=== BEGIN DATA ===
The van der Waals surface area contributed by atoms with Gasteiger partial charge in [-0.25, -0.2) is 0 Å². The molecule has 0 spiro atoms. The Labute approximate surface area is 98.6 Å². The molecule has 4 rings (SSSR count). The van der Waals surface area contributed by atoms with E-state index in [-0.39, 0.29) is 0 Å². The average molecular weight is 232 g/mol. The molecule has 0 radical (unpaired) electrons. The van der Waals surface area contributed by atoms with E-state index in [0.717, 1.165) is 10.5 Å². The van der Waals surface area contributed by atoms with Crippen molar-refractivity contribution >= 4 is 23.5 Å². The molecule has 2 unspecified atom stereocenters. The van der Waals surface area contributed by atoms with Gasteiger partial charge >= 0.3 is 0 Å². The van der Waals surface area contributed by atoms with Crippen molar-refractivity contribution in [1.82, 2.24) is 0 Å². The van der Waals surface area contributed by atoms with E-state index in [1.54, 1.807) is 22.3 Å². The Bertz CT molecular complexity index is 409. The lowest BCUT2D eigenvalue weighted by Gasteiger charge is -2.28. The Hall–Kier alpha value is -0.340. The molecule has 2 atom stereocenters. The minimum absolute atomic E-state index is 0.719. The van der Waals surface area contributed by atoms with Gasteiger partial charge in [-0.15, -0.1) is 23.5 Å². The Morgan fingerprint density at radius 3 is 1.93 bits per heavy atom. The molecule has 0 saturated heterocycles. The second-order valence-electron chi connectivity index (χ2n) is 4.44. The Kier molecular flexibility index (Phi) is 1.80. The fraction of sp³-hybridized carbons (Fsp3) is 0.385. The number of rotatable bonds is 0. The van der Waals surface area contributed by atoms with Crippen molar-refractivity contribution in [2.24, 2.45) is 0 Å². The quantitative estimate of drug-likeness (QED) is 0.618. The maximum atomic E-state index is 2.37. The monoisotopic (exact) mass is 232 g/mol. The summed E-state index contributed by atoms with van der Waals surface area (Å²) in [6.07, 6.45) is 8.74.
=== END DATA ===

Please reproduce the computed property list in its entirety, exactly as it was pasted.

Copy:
The van der Waals surface area contributed by atoms with Gasteiger partial charge in [-0.25, -0.2) is 0 Å². The molecule has 0 spiro atoms. The Labute approximate surface area is 98.6 Å². The molecule has 4 rings (SSSR count). The van der Waals surface area contributed by atoms with E-state index in [-0.39, 0.29) is 0 Å². The average molecular weight is 232 g/mol. The molecule has 0 radical (unpaired) electrons. The van der Waals surface area contributed by atoms with E-state index in [0.717, 1.165) is 10.5 Å². The van der Waals surface area contributed by atoms with Crippen molar-refractivity contribution >= 4 is 23.5 Å². The molecule has 2 unspecified atom stereocenters. The van der Waals surface area contributed by atoms with Gasteiger partial charge >= 0.3 is 0 Å². The van der Waals surface area contributed by atoms with Crippen molar-refractivity contribution in [1.82, 2.24) is 0 Å². The van der Waals surface area contributed by atoms with E-state index in [1.54, 1.807) is 22.3 Å². The Bertz CT molecular complexity index is 409. The lowest BCUT2D eigenvalue weighted by Gasteiger charge is -2.28. The Hall–Kier alpha value is -0.340. The molecule has 2 atom stereocenters. The minimum absolute atomic E-state index is 0.719. The van der Waals surface area contributed by atoms with Gasteiger partial charge in [-0.15, -0.1) is 23.5 Å². The Morgan fingerprint density at radius 3 is 1.93 bits per heavy atom. The molecule has 0 saturated heterocycles. The second-order valence-electron chi connectivity index (χ2n) is 4.44. The Kier molecular flexibility index (Phi) is 1.80. The fraction of sp³-hybridized carbons (Fsp3) is 0.385. The number of rotatable bonds is 0. The van der Waals surface area contributed by atoms with Crippen molar-refractivity contribution in [2.24, 2.45) is 0 Å². The quantitative estimate of drug-likeness (QED) is 0.618. The maximum atomic E-state index is 2.37. The monoisotopic (exact) mass is 232 g/mol. The summed E-state index contributed by atoms with van der Waals surface area (Å²) in [6.07, 6.45) is 8.74.